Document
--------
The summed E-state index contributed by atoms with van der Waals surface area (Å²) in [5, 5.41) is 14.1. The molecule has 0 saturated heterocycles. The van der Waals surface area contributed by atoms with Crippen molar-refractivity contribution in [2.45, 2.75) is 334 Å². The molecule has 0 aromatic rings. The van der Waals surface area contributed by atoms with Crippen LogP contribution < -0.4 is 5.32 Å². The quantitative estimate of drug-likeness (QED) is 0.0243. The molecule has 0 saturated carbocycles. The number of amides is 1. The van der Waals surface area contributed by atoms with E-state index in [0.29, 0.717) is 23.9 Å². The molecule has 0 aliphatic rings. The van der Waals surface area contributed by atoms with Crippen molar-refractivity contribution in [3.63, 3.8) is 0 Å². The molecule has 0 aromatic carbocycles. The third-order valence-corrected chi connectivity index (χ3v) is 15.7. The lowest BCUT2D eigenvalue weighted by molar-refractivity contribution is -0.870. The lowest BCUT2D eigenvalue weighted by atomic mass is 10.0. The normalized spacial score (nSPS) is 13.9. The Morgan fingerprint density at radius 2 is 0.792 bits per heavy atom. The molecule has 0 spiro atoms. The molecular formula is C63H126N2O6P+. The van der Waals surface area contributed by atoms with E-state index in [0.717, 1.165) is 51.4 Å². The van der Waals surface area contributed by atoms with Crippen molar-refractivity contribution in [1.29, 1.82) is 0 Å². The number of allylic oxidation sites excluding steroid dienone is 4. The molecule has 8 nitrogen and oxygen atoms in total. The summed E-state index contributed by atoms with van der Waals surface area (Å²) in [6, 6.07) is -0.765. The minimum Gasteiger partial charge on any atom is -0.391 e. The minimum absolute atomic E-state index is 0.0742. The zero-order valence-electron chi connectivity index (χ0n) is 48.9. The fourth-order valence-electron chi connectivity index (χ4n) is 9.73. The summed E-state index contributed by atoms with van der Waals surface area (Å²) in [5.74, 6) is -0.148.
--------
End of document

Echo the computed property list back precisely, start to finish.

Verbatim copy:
The summed E-state index contributed by atoms with van der Waals surface area (Å²) in [5, 5.41) is 14.1. The molecule has 0 saturated heterocycles. The van der Waals surface area contributed by atoms with Crippen molar-refractivity contribution in [2.45, 2.75) is 334 Å². The molecule has 0 aromatic rings. The van der Waals surface area contributed by atoms with Crippen LogP contribution < -0.4 is 5.32 Å². The quantitative estimate of drug-likeness (QED) is 0.0243. The molecule has 0 saturated carbocycles. The number of amides is 1. The van der Waals surface area contributed by atoms with E-state index in [0.29, 0.717) is 23.9 Å². The molecule has 0 aliphatic rings. The van der Waals surface area contributed by atoms with Crippen molar-refractivity contribution in [3.63, 3.8) is 0 Å². The molecule has 0 aromatic carbocycles. The third-order valence-corrected chi connectivity index (χ3v) is 15.7. The lowest BCUT2D eigenvalue weighted by molar-refractivity contribution is -0.870. The lowest BCUT2D eigenvalue weighted by atomic mass is 10.0. The normalized spacial score (nSPS) is 13.9. The Morgan fingerprint density at radius 2 is 0.792 bits per heavy atom. The molecule has 0 spiro atoms. The molecular formula is C63H126N2O6P+. The van der Waals surface area contributed by atoms with E-state index in [0.717, 1.165) is 51.4 Å². The van der Waals surface area contributed by atoms with Crippen molar-refractivity contribution in [1.29, 1.82) is 0 Å². The number of allylic oxidation sites excluding steroid dienone is 4. The molecule has 8 nitrogen and oxygen atoms in total. The summed E-state index contributed by atoms with van der Waals surface area (Å²) in [6, 6.07) is -0.765. The minimum Gasteiger partial charge on any atom is -0.391 e. The minimum absolute atomic E-state index is 0.0742. The zero-order valence-electron chi connectivity index (χ0n) is 48.9. The fourth-order valence-electron chi connectivity index (χ4n) is 9.73. The summed E-state index contributed by atoms with van der Waals surface area (Å²) in [5.74, 6) is -0.148.